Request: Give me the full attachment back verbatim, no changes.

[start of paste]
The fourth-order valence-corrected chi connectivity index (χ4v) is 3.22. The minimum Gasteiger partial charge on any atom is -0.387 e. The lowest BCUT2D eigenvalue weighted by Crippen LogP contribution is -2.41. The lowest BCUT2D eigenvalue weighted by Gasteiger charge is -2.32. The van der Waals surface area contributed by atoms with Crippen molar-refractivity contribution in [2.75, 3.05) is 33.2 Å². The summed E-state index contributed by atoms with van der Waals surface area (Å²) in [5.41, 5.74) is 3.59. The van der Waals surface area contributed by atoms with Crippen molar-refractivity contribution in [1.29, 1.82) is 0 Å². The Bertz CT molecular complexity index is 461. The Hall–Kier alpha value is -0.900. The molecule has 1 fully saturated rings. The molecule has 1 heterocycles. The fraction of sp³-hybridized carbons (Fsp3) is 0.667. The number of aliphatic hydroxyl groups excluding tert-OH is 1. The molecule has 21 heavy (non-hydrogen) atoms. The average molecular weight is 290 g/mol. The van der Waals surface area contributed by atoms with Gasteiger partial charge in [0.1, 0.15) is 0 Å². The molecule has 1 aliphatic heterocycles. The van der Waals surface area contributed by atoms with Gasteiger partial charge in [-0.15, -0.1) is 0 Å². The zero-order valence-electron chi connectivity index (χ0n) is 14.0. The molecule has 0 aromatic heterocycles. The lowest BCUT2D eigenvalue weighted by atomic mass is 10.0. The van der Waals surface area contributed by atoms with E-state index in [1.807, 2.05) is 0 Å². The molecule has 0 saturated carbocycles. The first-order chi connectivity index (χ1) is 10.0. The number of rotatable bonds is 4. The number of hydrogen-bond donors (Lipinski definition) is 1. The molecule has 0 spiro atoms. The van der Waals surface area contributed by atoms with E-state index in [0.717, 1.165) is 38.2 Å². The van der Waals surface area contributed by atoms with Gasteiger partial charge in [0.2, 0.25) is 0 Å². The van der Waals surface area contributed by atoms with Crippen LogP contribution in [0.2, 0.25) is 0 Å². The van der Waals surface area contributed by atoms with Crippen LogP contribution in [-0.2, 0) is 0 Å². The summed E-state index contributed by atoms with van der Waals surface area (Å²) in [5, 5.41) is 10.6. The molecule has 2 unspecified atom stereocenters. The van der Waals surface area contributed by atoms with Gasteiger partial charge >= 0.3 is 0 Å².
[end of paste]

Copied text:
The fourth-order valence-corrected chi connectivity index (χ4v) is 3.22. The minimum Gasteiger partial charge on any atom is -0.387 e. The lowest BCUT2D eigenvalue weighted by Crippen LogP contribution is -2.41. The lowest BCUT2D eigenvalue weighted by Gasteiger charge is -2.32. The van der Waals surface area contributed by atoms with Crippen molar-refractivity contribution in [2.75, 3.05) is 33.2 Å². The summed E-state index contributed by atoms with van der Waals surface area (Å²) in [5.41, 5.74) is 3.59. The van der Waals surface area contributed by atoms with Crippen molar-refractivity contribution in [1.29, 1.82) is 0 Å². The Bertz CT molecular complexity index is 461. The Hall–Kier alpha value is -0.900. The molecule has 1 fully saturated rings. The molecule has 1 heterocycles. The fraction of sp³-hybridized carbons (Fsp3) is 0.667. The number of aliphatic hydroxyl groups excluding tert-OH is 1. The molecule has 21 heavy (non-hydrogen) atoms. The average molecular weight is 290 g/mol. The van der Waals surface area contributed by atoms with Gasteiger partial charge in [0.1, 0.15) is 0 Å². The molecule has 1 aliphatic heterocycles. The van der Waals surface area contributed by atoms with Gasteiger partial charge in [-0.15, -0.1) is 0 Å². The zero-order valence-electron chi connectivity index (χ0n) is 14.0. The molecule has 0 aromatic heterocycles. The lowest BCUT2D eigenvalue weighted by atomic mass is 10.0. The van der Waals surface area contributed by atoms with E-state index in [1.807, 2.05) is 0 Å². The molecule has 0 saturated carbocycles. The first-order chi connectivity index (χ1) is 10.0. The number of rotatable bonds is 4. The number of hydrogen-bond donors (Lipinski definition) is 1. The molecule has 0 spiro atoms. The van der Waals surface area contributed by atoms with E-state index in [0.717, 1.165) is 38.2 Å². The van der Waals surface area contributed by atoms with Gasteiger partial charge in [0.2, 0.25) is 0 Å². The van der Waals surface area contributed by atoms with Crippen LogP contribution in [0.2, 0.25) is 0 Å². The van der Waals surface area contributed by atoms with Crippen LogP contribution in [-0.2, 0) is 0 Å². The summed E-state index contributed by atoms with van der Waals surface area (Å²) in [5, 5.41) is 10.6. The molecule has 2 unspecified atom stereocenters. The van der Waals surface area contributed by atoms with Gasteiger partial charge >= 0.3 is 0 Å².